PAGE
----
Published January 14, 2015
The U.N.'s top human rights official demanded an independent investigation Tuesday into atrocities allegedly committed by both sides in Sri Lanka's civil war.
High Commissioner for Human Rights Navi Pillay told an emergency meeting of the Geneva-based U.N. Human Rights Council that tens of thousands of civilians had been killed or injured in intense fighting between the government and Tamil rebels since December. But a majority of the 47 countries on the council appeared unwilling to heed her appeal for a war crimes probe.
Pillay said the Sri Lankan government had an obligation to respect humanitarian law at all times, even when fighting terrorism.
"In no circumstances can the end justify the means," Pillay said. "There are strong reasons to believe that both sides have grossly disregarded the fundamental principle of the inviolability of civilians."
Sri Lankan Ambassador Dayan Jayatilleka said it was "outrageous" to suggest the government should be investigated along with the rebels, saying it was like asking the victorious allies of World War II to accept a war crimes tribunal for the atomic bombing of Hiroshima.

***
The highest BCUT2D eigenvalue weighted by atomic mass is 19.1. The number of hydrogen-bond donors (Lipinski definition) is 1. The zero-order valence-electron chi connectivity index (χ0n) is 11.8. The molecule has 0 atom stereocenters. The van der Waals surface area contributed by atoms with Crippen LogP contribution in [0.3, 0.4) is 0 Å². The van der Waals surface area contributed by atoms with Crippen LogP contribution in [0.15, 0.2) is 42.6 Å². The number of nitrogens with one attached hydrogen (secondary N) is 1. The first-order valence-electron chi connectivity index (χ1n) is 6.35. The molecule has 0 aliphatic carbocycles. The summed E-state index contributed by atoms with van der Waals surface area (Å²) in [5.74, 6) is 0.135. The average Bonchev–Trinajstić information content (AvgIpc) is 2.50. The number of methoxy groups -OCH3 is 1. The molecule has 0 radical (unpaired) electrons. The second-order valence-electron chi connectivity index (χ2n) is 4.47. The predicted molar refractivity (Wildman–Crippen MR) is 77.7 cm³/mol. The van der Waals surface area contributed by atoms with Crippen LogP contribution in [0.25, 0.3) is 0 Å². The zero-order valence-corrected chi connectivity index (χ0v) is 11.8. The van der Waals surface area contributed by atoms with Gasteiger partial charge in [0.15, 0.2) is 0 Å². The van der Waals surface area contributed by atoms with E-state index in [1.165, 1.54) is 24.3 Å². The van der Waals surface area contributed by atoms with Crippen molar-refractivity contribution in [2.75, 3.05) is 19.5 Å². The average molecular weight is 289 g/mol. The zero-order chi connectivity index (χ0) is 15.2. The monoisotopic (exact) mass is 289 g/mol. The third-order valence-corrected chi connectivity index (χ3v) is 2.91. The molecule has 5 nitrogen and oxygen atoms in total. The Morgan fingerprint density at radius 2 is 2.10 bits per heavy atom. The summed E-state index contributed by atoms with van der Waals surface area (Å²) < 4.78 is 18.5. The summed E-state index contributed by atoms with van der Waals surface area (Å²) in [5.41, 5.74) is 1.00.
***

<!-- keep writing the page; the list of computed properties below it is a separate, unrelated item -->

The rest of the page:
"Just name me one country in history anywhere in the world ... that would embrace such a suggestion," Ambassador Dayan Jayatilleka told The Associated Press. "It's outrageous. Sri Lanka has just prevailed over a notoriously fanatical and formidable army, the Tamil Tigers."
Jayatilleka insisted the conflict was a domestic matter in which other countries had no right to interfere, and denounced the staging of the council meeting.
He said no other country would accept such "patronizing suggestions and criticism one week after it has won."
Pillay, other senior U.N. officials and rights groups have said that a team of independent investigators should examine claims that government forces shelled civilians that were allegedly being kept as human shields by the Tamil Tigers in the war the rebels lost last week.
Sri Lanka, which has strong support in the 47-member council, proposed a resolution of its own stressing "the principle of noninterference in matters which are essentially within the domestic jurisdiction of states."
The resolution, which has the support of China, Cuba, Pakistan and others, also urges the international community to cooperate with Colombo by providing it with more financial aid.
Switzerland, backed by European countries, Mauritius and Canada, proposed a resolution condemning the loss of life -- believed to have exceeded 7,000 in the last months of the war -- but stopped short of demanding a war crimes probe.
Debate on a resolution will continue Wednesday.
The U.N. Human Rights Council has no enforcement power, but countries fight doggedly to avoid criticism and the negative attention its resolutions bring.
Earlier this year the body voted to establish a war crimes probe for the conflict between Israel and Hamas in Gaza. That resolution had the backing of 33 mostly African and Asian members of the council.